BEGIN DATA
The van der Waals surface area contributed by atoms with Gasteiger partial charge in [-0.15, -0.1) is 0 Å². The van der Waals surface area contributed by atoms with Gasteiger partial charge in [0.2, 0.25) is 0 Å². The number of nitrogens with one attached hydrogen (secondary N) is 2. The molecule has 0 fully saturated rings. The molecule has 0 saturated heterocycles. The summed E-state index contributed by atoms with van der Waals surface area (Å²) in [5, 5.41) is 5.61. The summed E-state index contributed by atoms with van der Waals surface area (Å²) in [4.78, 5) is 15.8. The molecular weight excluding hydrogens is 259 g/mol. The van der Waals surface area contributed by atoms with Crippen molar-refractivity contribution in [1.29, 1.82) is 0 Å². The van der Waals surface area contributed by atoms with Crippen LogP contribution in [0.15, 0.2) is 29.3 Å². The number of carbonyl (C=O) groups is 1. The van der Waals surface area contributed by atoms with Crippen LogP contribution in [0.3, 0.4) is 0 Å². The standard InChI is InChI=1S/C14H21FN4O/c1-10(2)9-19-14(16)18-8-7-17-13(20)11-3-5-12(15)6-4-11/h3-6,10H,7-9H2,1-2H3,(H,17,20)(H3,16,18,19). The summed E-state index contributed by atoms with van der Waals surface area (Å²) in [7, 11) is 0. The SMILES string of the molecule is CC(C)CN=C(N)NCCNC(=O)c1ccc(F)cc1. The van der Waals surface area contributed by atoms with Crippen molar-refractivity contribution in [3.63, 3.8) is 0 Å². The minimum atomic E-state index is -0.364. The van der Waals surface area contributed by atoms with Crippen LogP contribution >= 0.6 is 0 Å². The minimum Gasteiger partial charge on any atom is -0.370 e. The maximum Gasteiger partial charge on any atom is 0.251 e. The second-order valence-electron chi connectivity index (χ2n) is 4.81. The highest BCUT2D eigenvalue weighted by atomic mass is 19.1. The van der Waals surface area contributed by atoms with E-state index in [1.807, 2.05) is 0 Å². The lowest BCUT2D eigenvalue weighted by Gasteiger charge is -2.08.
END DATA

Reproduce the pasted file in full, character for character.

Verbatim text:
The van der Waals surface area contributed by atoms with Gasteiger partial charge in [-0.15, -0.1) is 0 Å². The van der Waals surface area contributed by atoms with Gasteiger partial charge in [0.2, 0.25) is 0 Å². The number of nitrogens with one attached hydrogen (secondary N) is 2. The molecule has 0 fully saturated rings. The molecule has 0 saturated heterocycles. The summed E-state index contributed by atoms with van der Waals surface area (Å²) in [5, 5.41) is 5.61. The summed E-state index contributed by atoms with van der Waals surface area (Å²) in [4.78, 5) is 15.8. The molecular weight excluding hydrogens is 259 g/mol. The van der Waals surface area contributed by atoms with Crippen molar-refractivity contribution in [1.29, 1.82) is 0 Å². The van der Waals surface area contributed by atoms with Crippen LogP contribution in [0.15, 0.2) is 29.3 Å². The number of carbonyl (C=O) groups is 1. The van der Waals surface area contributed by atoms with Crippen LogP contribution in [0.3, 0.4) is 0 Å². The standard InChI is InChI=1S/C14H21FN4O/c1-10(2)9-19-14(16)18-8-7-17-13(20)11-3-5-12(15)6-4-11/h3-6,10H,7-9H2,1-2H3,(H,17,20)(H3,16,18,19). The summed E-state index contributed by atoms with van der Waals surface area (Å²) in [7, 11) is 0. The SMILES string of the molecule is CC(C)CN=C(N)NCCNC(=O)c1ccc(F)cc1. The van der Waals surface area contributed by atoms with Crippen molar-refractivity contribution in [3.63, 3.8) is 0 Å². The minimum atomic E-state index is -0.364. The van der Waals surface area contributed by atoms with Crippen LogP contribution >= 0.6 is 0 Å². The minimum Gasteiger partial charge on any atom is -0.370 e. The maximum Gasteiger partial charge on any atom is 0.251 e. The second-order valence-electron chi connectivity index (χ2n) is 4.81. The highest BCUT2D eigenvalue weighted by atomic mass is 19.1. The van der Waals surface area contributed by atoms with E-state index in [1.807, 2.05) is 0 Å². The lowest BCUT2D eigenvalue weighted by Gasteiger charge is -2.08.